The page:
Saturday 28 May 2011

Summer in the British Isles?!

Well it almost was in the The Isles of Scilly...but summer seems to have finished now.  The last few days have shown me what summer up here really is like, and I’m not sure I like it!  We were not allowed by the Irish authorities to operate our zodiacs on the west coast of Ireland due to the weather forecast (yeah that sounded ‘Irish’ to me too), so with no way of doing what we wanted to do, in the weather that was occurring we decided to cut up the east coast, and had a day in Dublin instead.  The wind going into Dublin Port was 40 knots, so not pleasant, although we did see a good feeding flock of gannets with harbour porpoise feeding on the surface.  A few manx shears, plus guillemots and razorbills.

We then did a tour of the city and a visit to Mount Usher gardens, which although it was drizzling were actually very nice.  A beaut male bullfinch feeding on buds was a nice addition to the list.

That night we sailed from Dublin up to the Isle of Man, where we came in past the Calf of Man around 0730, and then up to Port St Mary’s.  On the way in we had a couple of basking sharks, with one right outside the port area.  Not great views but nice big dorsal fins were pretty plain to see.  The wind at this point was probably about 20 knots...a mere zephyr!  We did also see a few manx shearwaters – yes real manx manx shearwaters!  Plus a few fulmars, gannets, and kittiwakes.  After breakfast we did a zodiac cruise along the south coast towards the Calf of Man, and had a nice colony of razorbills, guillemots (inc bridled form), and kittiwakes on a rock stack called the Sugar Loaf.  The kittiwakes were still building their nests, getting grass from along the coast, and I suspect some of the auks had laid, but maybe not all of them.  There were hooded crows wheeling along the tops of the cliffs and even a couple of pairs of choughs which was a nice addition.  Further along I found a pair of common eiders and a young grey seal, and as the rain started and the wind increased we headed back to the ship for lunch.  After lunch it was a bus tour around Southern Isle of Man (Castletown, Cregneash, etc) but first we had to get everyone ashore.  The wind was a good 30 knots by now, from the north, so we were going straight into it...a little bumpy and a bit wet.  The bus tour was pretty good, visiting the old town of Cregneash and seeing the freaky Manx Loaghtan sheep that are native to the Isle of Man.  Weird things with big horns like an Ibex, and some of them had double sets of horns.  If there was ever a satanic looking sheep it was these!  Back at the port we found the wind had increased to about 40+ knots with gusts stronger than that.  It was at our backs heading back to the ship with the passengers, but coming back to the pier unloaded was fun and we had to use another person as ballast.  It was very rough and more than a little wetting!  Then it was fun trying to get the zodiacs all back onboard.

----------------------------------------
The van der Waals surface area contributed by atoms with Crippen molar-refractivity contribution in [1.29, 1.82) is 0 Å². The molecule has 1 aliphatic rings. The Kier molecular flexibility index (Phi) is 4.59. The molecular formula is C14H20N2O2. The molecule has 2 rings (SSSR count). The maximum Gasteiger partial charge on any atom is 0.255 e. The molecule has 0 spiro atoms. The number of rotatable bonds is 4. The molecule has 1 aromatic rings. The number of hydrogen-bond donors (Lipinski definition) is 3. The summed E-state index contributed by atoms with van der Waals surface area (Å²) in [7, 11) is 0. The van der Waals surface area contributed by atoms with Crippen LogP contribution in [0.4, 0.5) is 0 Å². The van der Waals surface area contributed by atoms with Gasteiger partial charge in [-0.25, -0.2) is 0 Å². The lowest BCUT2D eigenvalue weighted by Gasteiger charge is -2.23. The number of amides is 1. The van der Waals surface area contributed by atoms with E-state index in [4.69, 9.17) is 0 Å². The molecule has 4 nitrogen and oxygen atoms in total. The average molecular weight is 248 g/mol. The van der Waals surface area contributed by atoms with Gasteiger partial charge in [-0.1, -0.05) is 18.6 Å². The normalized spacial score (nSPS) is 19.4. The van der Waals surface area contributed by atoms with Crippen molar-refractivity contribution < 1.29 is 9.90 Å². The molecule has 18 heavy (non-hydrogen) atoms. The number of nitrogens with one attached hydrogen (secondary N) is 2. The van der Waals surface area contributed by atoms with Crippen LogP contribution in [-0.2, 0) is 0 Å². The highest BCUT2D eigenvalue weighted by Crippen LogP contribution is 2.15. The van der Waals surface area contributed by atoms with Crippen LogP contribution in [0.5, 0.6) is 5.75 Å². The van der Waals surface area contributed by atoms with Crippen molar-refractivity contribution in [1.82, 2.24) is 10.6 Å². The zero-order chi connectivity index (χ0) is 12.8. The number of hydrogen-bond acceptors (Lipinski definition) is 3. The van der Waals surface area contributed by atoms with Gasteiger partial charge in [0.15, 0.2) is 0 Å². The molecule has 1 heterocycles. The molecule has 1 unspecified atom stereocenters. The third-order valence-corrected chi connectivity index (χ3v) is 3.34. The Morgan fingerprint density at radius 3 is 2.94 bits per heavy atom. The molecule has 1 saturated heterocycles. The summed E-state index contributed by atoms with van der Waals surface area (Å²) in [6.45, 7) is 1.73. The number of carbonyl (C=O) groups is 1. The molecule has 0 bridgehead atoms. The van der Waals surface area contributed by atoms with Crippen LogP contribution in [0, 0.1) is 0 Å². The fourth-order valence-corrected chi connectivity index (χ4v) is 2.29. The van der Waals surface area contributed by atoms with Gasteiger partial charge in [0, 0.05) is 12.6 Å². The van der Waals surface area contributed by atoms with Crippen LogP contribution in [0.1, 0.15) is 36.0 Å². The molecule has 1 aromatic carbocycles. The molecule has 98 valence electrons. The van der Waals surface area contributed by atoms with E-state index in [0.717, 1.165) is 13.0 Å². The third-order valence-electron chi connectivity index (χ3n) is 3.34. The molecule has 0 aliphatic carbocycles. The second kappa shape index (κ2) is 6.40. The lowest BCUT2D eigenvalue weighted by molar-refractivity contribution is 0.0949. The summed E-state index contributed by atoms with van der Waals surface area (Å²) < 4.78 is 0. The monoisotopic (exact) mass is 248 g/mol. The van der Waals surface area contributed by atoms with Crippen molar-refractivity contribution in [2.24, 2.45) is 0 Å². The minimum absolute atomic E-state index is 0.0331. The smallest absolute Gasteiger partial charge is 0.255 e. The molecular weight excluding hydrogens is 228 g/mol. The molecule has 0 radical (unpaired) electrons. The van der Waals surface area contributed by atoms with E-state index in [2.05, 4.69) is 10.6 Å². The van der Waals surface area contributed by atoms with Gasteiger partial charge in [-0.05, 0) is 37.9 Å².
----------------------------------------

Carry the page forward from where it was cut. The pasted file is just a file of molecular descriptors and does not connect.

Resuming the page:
A pretty comfortable night at sea as we headed north towards Iona.  I didn’t wake during the night, but apparently it got a little ‘bangy’ during the night...glad I’m a heavy sleeper.  I was on the bridge early again this morning and saw our first puffins, as well as more manx shears, a few fulmars, gannets, guillemots and razorbills.  No sign of any cetaceans or basking sharks this morning though, but an Arctic skua was another new bird.  It was pretty sheltered in against Iona, but 20 knots of wind or so from the NW for most of the early morning.

Ashore on Iona we had a lovely sedge warbler singing away at the end of the pier, and then the first corn crakes were heard not far off.  I led a bird walk, but we didn’t have to go far (to the meadow by the nunnery) to hear and see our first ones.  The male was wandering around in the long grass, occasionally showing his head and neck and calling, whilst the female skulked around hardly showing at all until she burst into the air and flew across the meadow.  A cuckoo also flew and landed in a tree nearby, calling for some time, and there was a willow warbler, great tit, and linnets around the place, and several starlings nesting in the dry stone walls.  So pretty birdy.  I managed to get a few distant shots of the corncrake amongst the grass, nothing award winning, but a lifer for me and pretty happy with the sightings we got.  At one stage I looked further along the hill to where another bird was calling, and there it was out in the open on the side of a path!

Back on the ship for lunch and we are now heading to Lunga.  Fingers crossed the wind does not get up and we can get ashore.

Basking shark dorsal fin, just off Port St Mary

Razorbill flock at sea just off the colony

Mainly common guillemots on the nesting cliffs of 'The Sugarloaf'

Kittiwakes collecting nesting material

Shags on the rocks

An 'Irish' phone box on Isle of Man - used in the filming of 'Waking Ned Divine'

One of the old buildings in Cregneash

Attaching the roof to the building...just as well in this wind!!!

One of the old cottages in Cregneash

One of the Manx Loaghtan sheep 

Truly a scary looking sheep

Even the lambs look evil....especially from this angle!

Pure evil!

The village of Cregneash

Castletown dock

Clearly they are either really prepared in Castletown, or too drunk from last New Years to sort out this sign outside the local pub!


In Castletown
Sedge warbler singing away in Iona

Starling chicks begging for food from their dry stone wall nest (Sue, I didn't even have to go to Hungary to get this one!)

The corny crake

1 comment:

  1. Nice pics. Just one small correction, the phonebox is a standard British K6 and was never used in the Republic of Ireland. They are used in Northern Ireland and are painted in the traditional red colour scheme.No K6 ever carried this movie set livery.